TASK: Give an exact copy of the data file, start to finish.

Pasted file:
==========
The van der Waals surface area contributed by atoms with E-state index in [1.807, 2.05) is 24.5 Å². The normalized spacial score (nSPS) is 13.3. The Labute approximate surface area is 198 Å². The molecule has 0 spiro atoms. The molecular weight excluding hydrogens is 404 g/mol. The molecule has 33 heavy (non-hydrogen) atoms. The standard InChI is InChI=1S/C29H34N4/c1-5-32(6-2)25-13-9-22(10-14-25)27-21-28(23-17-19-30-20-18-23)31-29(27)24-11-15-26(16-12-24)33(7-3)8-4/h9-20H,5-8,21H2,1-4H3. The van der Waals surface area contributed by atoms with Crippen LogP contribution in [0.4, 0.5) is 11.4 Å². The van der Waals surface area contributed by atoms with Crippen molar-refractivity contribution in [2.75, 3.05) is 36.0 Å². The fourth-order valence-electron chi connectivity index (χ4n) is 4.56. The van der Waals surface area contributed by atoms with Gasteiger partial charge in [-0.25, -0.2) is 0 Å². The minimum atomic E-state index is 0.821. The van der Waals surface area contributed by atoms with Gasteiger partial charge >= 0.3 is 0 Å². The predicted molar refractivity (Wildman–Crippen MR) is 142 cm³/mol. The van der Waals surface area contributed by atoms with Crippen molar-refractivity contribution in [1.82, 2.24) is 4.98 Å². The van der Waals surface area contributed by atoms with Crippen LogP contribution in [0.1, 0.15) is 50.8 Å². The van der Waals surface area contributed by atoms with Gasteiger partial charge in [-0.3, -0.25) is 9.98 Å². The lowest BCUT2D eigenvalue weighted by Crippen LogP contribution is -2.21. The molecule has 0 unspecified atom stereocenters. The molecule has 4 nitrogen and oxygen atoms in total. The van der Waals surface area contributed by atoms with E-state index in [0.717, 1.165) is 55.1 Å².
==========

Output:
The van der Waals surface area contributed by atoms with E-state index in [1.807, 2.05) is 24.5 Å². The normalized spacial score (nSPS) is 13.3. The Labute approximate surface area is 198 Å². The molecule has 0 spiro atoms. The molecular weight excluding hydrogens is 404 g/mol. The molecule has 33 heavy (non-hydrogen) atoms. The standard InChI is InChI=1S/C29H34N4/c1-5-32(6-2)25-13-9-22(10-14-25)27-21-28(23-17-19-30-20-18-23)31-29(27)24-11-15-26(16-12-24)33(7-3)8-4/h9-20H,5-8,21H2,1-4H3. The van der Waals surface area contributed by atoms with Crippen LogP contribution in [0.4, 0.5) is 11.4 Å². The van der Waals surface area contributed by atoms with Crippen molar-refractivity contribution in [2.75, 3.05) is 36.0 Å². The fourth-order valence-electron chi connectivity index (χ4n) is 4.56. The van der Waals surface area contributed by atoms with Gasteiger partial charge in [-0.25, -0.2) is 0 Å². The minimum atomic E-state index is 0.821. The van der Waals surface area contributed by atoms with Gasteiger partial charge >= 0.3 is 0 Å². The predicted molar refractivity (Wildman–Crippen MR) is 142 cm³/mol. The van der Waals surface area contributed by atoms with Crippen molar-refractivity contribution in [1.82, 2.24) is 4.98 Å². The van der Waals surface area contributed by atoms with Crippen LogP contribution in [0.1, 0.15) is 50.8 Å². The van der Waals surface area contributed by atoms with Gasteiger partial charge in [-0.3, -0.25) is 9.98 Å². The lowest BCUT2D eigenvalue weighted by Crippen LogP contribution is -2.21. The molecule has 0 unspecified atom stereocenters. The molecule has 4 nitrogen and oxygen atoms in total. The van der Waals surface area contributed by atoms with E-state index in [0.717, 1.165) is 55.1 Å².